346, 351 (2d Cir. 2003)). Plaintiff’s allegation that one letter was prevented from being sent and
that a second letter was “initially hindered” does not permit this Court to reasonably infer the
existence of a pattern or practice of mail interference. Davis, 320 F.3d at 351.
Second, if the Court were to infer that both letters were legal mail and that Plaintiff seeks
to allege a denial of access to the courts claim, Plaintiff’s allegations do not survive Rule 12(b)(6)
because Plaintiff has failed to allege that the interferences caused an actual injury. See Watson v.
Sec’y Pennsylvania Dep’t of Corr., 567 F. App’x 75, 77-78 (3d Cir. 2014) (“A prisoner making an
access-to-the-courts claim is required to show that the denial of access caused actual injury.”).
Plaintiff does not identify a legal claim or preceding that was negatively impacted by the alleged
interference. (Doc. No. 1 at 6-7.) In fact, the OIG appears to have received the “initially
hindered” letter because Plaintiff alleges that the OIG apparently referred the matter to the BOP’s
Office of Internal Affairs. (See id.) Accordingly, the Court will dismiss Plaintiff’s claims related
to the alleged interference with Plaintiff’s mail for failure to state a claim and deny Plaintiff leave
to amend his claims related to the two letters as futile.6
Misconduct Charges and Disciplinary Hearings.
The Court next turns to Plaintiff’s allegations that Defendants Nye, Johnson, Reeves and
Cerney violated Plaintiff’s due process rights in connection with the January 2011 and March
2011 charges. Defendant maintains that Plaintiff was afforded due process during the two
disciplinary hearings at USP-Allenwood corresponding to the January 2011 and March 2011
charges. (Doc. No. 41 at 31.) Plaintiff asserts that he “was not allowed the protections of his
Wolff rights” (Doc. No. 1 at 4),7 and responds, in his declaration in opposition, that he “was not
allowed to present witnesses or documentary and video evidence he sought to be presented
through his Rep[resentative] or otherwise” (Doc. No. 55).
An inmate “facing the deprivation of a constitutionally cognizable liberty interest
following an administrative hearing has a due process right to certain procedural protections.
For the foregoing reasons, even if the Court were to assume both letters were legal mail
and to accept that one letter was prevented from being mailed and a second letter was delayed in
its mailing, the Court is unpersuaded that Plaintiff could cure the pleading defects in his First
Amendment mail tampering or First Amendment denial of access to the courts claim.
Plaintiff also alleges that his rights under Brady were violated by Defendants Johnson,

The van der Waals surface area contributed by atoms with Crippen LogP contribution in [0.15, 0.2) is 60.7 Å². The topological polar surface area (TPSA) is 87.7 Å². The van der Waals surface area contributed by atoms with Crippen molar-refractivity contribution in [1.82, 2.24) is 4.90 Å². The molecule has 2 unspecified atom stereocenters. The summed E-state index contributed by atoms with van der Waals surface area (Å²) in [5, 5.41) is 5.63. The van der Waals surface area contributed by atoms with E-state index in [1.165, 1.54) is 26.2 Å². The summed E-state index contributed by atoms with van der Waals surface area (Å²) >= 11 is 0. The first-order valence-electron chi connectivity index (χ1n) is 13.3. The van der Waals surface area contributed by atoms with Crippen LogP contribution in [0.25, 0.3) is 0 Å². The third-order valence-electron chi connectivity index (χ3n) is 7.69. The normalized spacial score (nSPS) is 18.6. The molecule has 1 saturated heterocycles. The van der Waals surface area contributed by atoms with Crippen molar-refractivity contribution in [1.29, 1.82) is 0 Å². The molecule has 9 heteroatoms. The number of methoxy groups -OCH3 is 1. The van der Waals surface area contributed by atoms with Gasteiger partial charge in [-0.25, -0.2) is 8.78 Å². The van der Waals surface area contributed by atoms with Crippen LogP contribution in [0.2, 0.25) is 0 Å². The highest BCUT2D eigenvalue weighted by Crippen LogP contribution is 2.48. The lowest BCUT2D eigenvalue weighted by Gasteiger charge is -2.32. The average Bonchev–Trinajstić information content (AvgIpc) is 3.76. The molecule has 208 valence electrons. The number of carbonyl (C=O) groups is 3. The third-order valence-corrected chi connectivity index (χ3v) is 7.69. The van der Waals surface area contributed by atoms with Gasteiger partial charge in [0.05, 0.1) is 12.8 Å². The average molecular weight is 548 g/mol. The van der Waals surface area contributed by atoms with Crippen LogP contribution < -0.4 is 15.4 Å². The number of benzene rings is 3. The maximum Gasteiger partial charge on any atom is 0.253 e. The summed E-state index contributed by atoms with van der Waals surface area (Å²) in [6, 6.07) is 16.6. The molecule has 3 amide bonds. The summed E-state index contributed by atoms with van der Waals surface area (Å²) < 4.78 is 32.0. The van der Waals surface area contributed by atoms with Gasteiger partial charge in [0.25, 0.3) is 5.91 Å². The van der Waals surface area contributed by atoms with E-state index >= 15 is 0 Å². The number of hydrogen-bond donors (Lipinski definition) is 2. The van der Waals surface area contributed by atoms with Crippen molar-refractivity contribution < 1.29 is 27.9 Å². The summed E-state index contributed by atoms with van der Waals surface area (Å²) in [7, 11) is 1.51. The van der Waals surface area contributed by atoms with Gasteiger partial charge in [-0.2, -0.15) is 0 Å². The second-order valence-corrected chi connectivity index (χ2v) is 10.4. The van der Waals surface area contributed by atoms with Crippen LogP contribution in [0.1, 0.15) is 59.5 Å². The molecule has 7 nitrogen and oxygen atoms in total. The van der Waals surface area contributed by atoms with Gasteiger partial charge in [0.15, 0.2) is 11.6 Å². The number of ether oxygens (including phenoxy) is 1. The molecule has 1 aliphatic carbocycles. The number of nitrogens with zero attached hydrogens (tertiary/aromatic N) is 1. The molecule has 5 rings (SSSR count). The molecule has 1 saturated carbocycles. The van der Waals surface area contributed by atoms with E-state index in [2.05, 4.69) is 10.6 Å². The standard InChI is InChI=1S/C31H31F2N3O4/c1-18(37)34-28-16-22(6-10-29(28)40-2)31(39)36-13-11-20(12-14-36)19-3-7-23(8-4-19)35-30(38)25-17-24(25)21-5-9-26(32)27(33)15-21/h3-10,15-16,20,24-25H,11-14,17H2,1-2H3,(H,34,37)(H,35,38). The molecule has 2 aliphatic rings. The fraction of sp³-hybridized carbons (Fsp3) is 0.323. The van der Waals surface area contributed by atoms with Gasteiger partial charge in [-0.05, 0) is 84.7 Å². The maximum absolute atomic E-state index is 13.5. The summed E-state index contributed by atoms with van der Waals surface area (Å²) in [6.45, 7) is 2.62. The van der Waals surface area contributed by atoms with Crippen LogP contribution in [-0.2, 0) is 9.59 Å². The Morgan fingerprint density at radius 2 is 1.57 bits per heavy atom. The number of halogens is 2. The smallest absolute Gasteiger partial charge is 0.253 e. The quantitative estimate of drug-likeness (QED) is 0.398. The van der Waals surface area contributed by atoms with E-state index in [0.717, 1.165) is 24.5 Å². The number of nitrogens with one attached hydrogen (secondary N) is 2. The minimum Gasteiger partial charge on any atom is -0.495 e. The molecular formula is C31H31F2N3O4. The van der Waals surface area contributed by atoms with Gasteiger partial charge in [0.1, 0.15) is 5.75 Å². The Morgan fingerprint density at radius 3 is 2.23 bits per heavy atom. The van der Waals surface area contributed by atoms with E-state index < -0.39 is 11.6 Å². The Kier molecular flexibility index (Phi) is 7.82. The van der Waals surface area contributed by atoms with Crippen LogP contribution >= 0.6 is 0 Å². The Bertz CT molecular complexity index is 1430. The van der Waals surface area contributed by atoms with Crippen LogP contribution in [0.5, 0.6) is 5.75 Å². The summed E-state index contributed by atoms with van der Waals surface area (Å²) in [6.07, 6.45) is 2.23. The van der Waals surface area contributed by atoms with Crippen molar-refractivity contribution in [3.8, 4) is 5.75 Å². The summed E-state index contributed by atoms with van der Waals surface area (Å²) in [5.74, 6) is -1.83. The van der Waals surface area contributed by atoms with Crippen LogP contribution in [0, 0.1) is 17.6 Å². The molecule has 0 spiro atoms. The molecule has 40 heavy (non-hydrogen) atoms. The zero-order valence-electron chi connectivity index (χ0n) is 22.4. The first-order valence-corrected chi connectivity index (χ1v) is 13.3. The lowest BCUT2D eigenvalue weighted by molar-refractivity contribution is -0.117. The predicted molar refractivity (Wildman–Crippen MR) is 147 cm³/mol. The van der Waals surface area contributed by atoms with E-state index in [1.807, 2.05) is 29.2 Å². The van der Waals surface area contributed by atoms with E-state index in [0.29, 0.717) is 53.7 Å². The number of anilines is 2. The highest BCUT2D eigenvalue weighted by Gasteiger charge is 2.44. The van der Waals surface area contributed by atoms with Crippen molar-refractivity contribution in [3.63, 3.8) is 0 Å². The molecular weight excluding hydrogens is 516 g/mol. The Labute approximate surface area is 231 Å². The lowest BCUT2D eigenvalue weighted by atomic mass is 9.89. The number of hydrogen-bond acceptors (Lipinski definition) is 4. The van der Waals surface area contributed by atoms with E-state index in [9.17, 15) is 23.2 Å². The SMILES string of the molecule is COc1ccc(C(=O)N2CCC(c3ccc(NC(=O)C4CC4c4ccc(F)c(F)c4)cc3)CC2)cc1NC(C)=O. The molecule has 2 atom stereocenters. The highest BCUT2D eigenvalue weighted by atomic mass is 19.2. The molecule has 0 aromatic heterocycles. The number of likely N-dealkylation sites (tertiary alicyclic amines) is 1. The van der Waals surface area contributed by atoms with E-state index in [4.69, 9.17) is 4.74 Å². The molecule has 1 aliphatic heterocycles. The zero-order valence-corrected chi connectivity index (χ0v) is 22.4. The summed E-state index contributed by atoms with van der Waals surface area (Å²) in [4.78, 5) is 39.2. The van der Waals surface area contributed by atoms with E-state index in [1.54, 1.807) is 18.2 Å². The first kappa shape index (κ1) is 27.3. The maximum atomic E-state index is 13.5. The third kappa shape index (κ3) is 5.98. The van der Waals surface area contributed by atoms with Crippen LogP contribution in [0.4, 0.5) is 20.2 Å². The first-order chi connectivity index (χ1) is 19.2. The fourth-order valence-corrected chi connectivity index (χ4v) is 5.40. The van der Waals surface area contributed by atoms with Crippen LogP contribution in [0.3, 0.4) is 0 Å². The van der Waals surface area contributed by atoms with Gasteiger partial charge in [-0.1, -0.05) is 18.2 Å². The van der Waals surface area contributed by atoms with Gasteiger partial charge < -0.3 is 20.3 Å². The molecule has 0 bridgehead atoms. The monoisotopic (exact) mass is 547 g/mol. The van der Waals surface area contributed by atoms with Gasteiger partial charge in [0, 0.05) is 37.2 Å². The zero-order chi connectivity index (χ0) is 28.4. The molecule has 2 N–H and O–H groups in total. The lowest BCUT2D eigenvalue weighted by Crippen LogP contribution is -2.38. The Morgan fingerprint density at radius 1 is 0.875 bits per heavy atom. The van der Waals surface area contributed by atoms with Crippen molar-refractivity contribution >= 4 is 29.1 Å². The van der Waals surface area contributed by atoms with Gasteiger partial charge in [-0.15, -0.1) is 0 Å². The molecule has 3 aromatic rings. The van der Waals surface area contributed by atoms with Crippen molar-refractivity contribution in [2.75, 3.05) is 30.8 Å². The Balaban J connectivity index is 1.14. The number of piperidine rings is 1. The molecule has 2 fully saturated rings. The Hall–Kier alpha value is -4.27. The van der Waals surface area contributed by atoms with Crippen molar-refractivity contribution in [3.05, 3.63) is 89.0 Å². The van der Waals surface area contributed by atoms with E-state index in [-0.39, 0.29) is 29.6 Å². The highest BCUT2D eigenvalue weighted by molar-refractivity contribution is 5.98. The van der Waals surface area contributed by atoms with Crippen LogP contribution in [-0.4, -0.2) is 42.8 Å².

Reeves, Boatman, Duran-Poland, Cerney, Miedich, and Nye. (Doc. No. 1 at 7.) Upon review of
the case law, the Court is unpersuaded that Brady applies to prison disciplinary hearings. See,
e.g., Kenney v. Barron, 239 F. App’x 494, 495 (11th Cir. 2007) (“We have never held that the
principles of Brady extend to prison disciplinary hearings . . . .); Wise v. Carpenter, 838 F.2d 469
(4th Cir. 1988) (“Brady's broad disclosure requirements simply cannot be reconciled with the
needs and exigencies of the institutional environment.”).
Specifically, at a prison disciplinary hearing, due process requires that the inmate: (1) appear
before an impartial decision-making body; (2) be given not less than 24 hours written notice of the
charges against him; (3) be afforded the opportunity to call witnesses and present documentary
evidence; (4) be permitted assistance from an inmate representative; and (5) receive a written
decision explaining the decision-maker’s conclusions.” Crosby v. Piazza, 465 F. App’x 168, 17172 (3d Cir. 2012) (citing Wolff v. McDonnell, 418 U.S. 539, 563-71 (1974)). “However, an
inmate’s due process rights are not triggered unless the prison ‘imposes atypical and significant
hardship on the inmate in relation to the ordinary incidents of prison life.’” Id. (quoting Sandin v.
Conner, 515 U.S. 472, 484 (1995)).
“Lesser restraints on a prisoner’s freedom are deemed to fall ‘within the expected
perimeters of the sentence imposed by a court of law.’” Mitchell v. Horn, 318 F.3d 523, 531 (3d
Cir. 2003) (quoting Sandin v. Conner, 515 U.S. 472, 484 (1995)). For example, courts within this
Circuit have found no merit in procedural due process claims involving disciplinary segregation.
See Smith v. Messinger, 293 F.3d 641, 653 (3d Cir. 2002) (seven months in disciplinary
segregation is insufficient to trigger a due process violation); Griffin v. Vaughn, 112 F.3d 703,
706-708 (3d Cir. 1997) (no liberty interest avoiding fifteen month placement in administrative
custody because said confinement was not atypical); see also Ayers v. Campbell, 267 F. App’x
176, 177 (3d Cir. 2008) (loss of privileges, including visitation, for eight months not an atypical
and significant hardship).
First, as to the January 2011 charges, Plaintiff’s was accused of the use on 18 occasions of
a cell phone which was surreptitiously introduced into the prison. (See Doc. No. 40 ¶¶ 15-16, 19;
see Doc. No. 56 at 2.) The parties do not dispute that Defendant Cerney imposed sixty days
disciplinary segregation, twenty-four months loss of telephone privileges, and twenty-four months
loss of email privileges. (Doc. Nos. 40 ¶ 93; 40-1 at 27; 56 at 5.) In fact, Plaintiff responds that
“[a]lthough Plaintiff was sanctioned with sixty (60) days disciplinary segregation, he was never
placed in the Special Housing Unit (SHU) and was released back to general population.” (Doc.
No. 56 at 5.) There is no dispute that Plaintiff was not sanctioned with a loss of good time credits
in connection with the January 2011 charges. (Doc. No. 40-1 at 71.)
Second, as to the March 2011 charge, Plaintiff was accused of soliciting another inmate to